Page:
## Recoherence

If we could measure the environment in the |e_i\rangle basis without forgetting the result, then we would know what kind of error had occurred (say, some E_k) and could then simply restore the original state |\psi\rangle by reversing the action of E_k.
But the challenge lies in our lack of control over the environment.
At first glance, once our bunch of qubits, initially in state |\psi\rangle, gets entangled with the environment
|\psi\rangle|e\rangle
\longmapsto \sum_i E_i|\psi\rangle|e_i\rangle
the situation looks rather hopeless — we do not have any control over the environment.
However, there is a way around this.
We can couple the qubits to an auxiliary system that we *do* control (an ancilla), and then attempt to transfer the qubits–environment entanglement to a qubits–ancilla entanglement.
In other words, we prepare the ancilla in some prescribed state |a\rangle and try to undo the decoherence \mathcal{E} using some **recovery** or **recoherence** operator \mathcal{R} that acts as
|\psi\rangle|a\rangle
\longmapsto \sum_k R_k|\psi\rangle|a_k\rangle.
Thus decoherence followed by recoherence acts as
\begin{aligned}
\mathcal{R}\mathcal{E}\colon
|\psi\rangle|e\rangle|a\rangle
&\longmapsto \sum_i E_i|\psi\rangle|e_i\rangle|a\rangle
\\&\longmapsto \sum_{i,k} R_kE_i |\psi\rangle|e_i\rangle|a_k\rangle
\end{aligned}
which we can also express in a diagram, as in Figure 13.3.

But for this to help us, we need to end up with in a state where the ancilla and the environment are entangled with one another, and the qubit is entangled with nothing, i.e. a state of the form
|\psi\rangle\otimes(\text{some entangled state of the ancilla and environment})
as shown in Figure 13.4

Ideally we would like this to hold for *all* states |\psi\rangle, but this turns out to be too much to ask: as we shall see in a moment, we will have to confine our recoverable states to those that belong to a subspace called the **codespace**.
But then at least for these states we expect to have
\sum_{i,k} R_kE_i |\psi\rangle|e_i\rangle|a_k\rangle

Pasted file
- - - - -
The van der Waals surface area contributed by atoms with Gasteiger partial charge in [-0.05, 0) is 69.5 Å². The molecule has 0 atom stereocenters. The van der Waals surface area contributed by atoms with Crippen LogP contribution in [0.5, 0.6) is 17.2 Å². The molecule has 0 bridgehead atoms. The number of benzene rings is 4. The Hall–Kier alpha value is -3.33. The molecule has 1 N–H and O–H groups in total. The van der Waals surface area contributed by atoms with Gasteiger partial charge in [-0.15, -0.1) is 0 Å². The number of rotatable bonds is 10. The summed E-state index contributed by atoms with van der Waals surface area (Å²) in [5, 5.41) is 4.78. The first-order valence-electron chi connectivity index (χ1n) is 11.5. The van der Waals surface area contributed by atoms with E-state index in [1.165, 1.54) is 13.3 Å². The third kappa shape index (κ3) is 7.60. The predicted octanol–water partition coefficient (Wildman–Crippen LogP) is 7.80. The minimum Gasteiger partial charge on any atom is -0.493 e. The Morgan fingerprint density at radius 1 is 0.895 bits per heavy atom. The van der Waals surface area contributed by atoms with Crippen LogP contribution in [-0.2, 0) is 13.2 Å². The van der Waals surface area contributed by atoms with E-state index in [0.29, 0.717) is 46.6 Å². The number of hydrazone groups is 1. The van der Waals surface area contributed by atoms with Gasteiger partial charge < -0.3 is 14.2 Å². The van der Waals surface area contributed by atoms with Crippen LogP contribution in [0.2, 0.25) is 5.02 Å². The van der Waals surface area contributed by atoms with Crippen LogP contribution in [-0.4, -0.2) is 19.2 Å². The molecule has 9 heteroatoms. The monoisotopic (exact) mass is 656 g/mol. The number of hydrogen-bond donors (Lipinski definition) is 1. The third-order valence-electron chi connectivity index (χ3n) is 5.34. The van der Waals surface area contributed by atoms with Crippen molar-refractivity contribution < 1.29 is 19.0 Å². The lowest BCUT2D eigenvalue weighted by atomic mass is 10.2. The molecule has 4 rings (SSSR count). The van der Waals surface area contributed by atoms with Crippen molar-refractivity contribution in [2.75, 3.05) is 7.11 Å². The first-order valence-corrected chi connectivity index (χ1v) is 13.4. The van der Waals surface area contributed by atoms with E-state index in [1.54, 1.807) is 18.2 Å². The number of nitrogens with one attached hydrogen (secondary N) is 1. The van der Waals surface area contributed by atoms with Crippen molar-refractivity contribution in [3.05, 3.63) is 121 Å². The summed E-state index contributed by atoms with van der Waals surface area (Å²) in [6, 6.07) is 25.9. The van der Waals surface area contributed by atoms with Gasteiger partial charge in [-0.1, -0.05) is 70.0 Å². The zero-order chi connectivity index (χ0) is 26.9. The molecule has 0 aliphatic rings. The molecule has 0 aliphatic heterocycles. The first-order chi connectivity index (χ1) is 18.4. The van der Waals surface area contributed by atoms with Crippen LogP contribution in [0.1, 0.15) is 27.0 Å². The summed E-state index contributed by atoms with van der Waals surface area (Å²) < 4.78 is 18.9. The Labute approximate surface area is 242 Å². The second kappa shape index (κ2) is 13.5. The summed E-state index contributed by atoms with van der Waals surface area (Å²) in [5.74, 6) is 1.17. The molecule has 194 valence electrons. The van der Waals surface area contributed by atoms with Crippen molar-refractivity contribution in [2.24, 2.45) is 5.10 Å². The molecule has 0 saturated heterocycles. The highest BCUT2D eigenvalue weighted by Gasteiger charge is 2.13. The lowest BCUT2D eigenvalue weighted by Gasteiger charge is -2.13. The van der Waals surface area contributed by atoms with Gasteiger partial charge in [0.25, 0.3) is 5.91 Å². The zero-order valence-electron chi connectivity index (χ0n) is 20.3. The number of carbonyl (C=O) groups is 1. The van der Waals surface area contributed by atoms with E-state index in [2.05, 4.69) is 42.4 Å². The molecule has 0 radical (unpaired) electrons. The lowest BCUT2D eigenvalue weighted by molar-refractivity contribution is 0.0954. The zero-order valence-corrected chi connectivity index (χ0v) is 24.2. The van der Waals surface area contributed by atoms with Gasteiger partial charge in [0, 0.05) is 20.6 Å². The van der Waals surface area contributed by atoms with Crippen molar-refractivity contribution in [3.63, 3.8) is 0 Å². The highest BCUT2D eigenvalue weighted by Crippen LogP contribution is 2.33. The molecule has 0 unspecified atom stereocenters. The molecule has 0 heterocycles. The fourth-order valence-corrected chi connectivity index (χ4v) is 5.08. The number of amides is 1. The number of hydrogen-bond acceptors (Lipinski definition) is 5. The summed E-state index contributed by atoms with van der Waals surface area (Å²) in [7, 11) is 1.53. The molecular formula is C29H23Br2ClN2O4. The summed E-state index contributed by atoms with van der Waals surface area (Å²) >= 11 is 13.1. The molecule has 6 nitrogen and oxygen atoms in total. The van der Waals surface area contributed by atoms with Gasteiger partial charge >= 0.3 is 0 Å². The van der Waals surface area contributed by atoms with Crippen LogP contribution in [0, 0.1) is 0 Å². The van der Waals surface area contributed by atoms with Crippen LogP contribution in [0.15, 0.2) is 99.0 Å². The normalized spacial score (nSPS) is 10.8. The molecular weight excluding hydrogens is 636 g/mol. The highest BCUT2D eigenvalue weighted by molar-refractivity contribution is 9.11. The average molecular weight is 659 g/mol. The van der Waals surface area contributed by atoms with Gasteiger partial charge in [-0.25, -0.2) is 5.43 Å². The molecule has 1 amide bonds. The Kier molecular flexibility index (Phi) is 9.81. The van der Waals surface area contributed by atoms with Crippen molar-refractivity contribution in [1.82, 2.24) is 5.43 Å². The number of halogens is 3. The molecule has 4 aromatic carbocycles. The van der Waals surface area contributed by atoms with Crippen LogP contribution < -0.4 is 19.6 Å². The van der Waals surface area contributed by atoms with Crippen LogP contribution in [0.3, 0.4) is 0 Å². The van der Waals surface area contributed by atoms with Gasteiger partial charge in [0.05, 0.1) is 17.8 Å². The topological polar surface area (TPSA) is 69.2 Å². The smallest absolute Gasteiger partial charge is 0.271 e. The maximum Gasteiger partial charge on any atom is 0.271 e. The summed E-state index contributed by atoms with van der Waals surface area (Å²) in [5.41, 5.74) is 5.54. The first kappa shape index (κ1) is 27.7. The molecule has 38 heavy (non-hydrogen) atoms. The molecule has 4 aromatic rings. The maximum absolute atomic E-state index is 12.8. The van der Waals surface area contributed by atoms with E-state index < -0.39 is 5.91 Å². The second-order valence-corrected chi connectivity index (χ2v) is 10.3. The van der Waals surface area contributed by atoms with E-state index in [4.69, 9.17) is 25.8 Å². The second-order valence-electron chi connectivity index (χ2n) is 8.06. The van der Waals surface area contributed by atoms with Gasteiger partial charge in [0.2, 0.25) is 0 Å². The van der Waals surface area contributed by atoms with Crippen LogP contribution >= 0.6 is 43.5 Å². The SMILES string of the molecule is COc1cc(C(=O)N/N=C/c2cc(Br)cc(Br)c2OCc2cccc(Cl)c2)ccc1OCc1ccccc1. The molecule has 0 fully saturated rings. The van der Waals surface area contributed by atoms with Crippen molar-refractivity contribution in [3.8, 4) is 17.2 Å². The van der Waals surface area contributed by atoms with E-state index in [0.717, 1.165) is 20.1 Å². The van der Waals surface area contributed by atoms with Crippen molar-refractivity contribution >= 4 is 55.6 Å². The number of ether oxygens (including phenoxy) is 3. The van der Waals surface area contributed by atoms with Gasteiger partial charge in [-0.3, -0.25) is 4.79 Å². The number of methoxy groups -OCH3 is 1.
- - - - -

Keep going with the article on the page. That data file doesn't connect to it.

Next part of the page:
= \sum_{i,k} |\psi\rangle\otimes\lambda_{ik}|e_i\rangle|a_k\rangle.
The ability of R_k to perform the correction like this means that
R_kE_i
= \lambda_{ik}\mathbf{1}
when acting on the codespace states |\psi\rangle.
In turn, this means that
\begin{aligned}
\sum_k (R_k E_j)^\dagger(R_k E_i)
&= E_j^\dagger \left(\sum_k R_k^\dagger R_k\right) E_i
\\&= E_j^\dagger E_i
\\&= \lambda_{jk}^\star\lambda_{ik}\mathbf{1}
\end{aligned}
which reminds us of the hopefully now-familiar condition for being able to correct a randomly chosen isometry.

Last but not least, note that the recoherence operator \mathcal{R} not only allows us to recover from the errors E_i, but also from any errors that are in the linear span of these.
Thus if the errors E_i form a basis in the matrix space — as is the case for the Pauli matrices together with the identity — then once we design an error recovery scheme for the E_i, we will be able to correct *any* error.

If a quantum error correction method corrects errors E_1 and E_2, then it also corrects any linear combination of E_1 and E_2.

For example, in Section 13.2 we saw how the three-qubit encoding could correct for one of the possible errors \mathbf{1}, X_1, X_2, or X_3.
But not only can we correct for this discrete set of errors, we can also correct for any linear combination of them, such as R_{X_1}^(\theta), which acts as
|\psi\rangle
\overset{R_{X_1}(\theta)}{\longmapsto} \cos\frac{\theta}{2}|\psi\rangle + i\sin\frac{\theta}{2}X_1|\psi\rangle.
In other words, the scenario where, with probability \cos^2\frac{\theta}{2} we find that no error occurred, and with probability \sin^2\frac{\theta}{2} we find that the error X_1 occurred and correct it.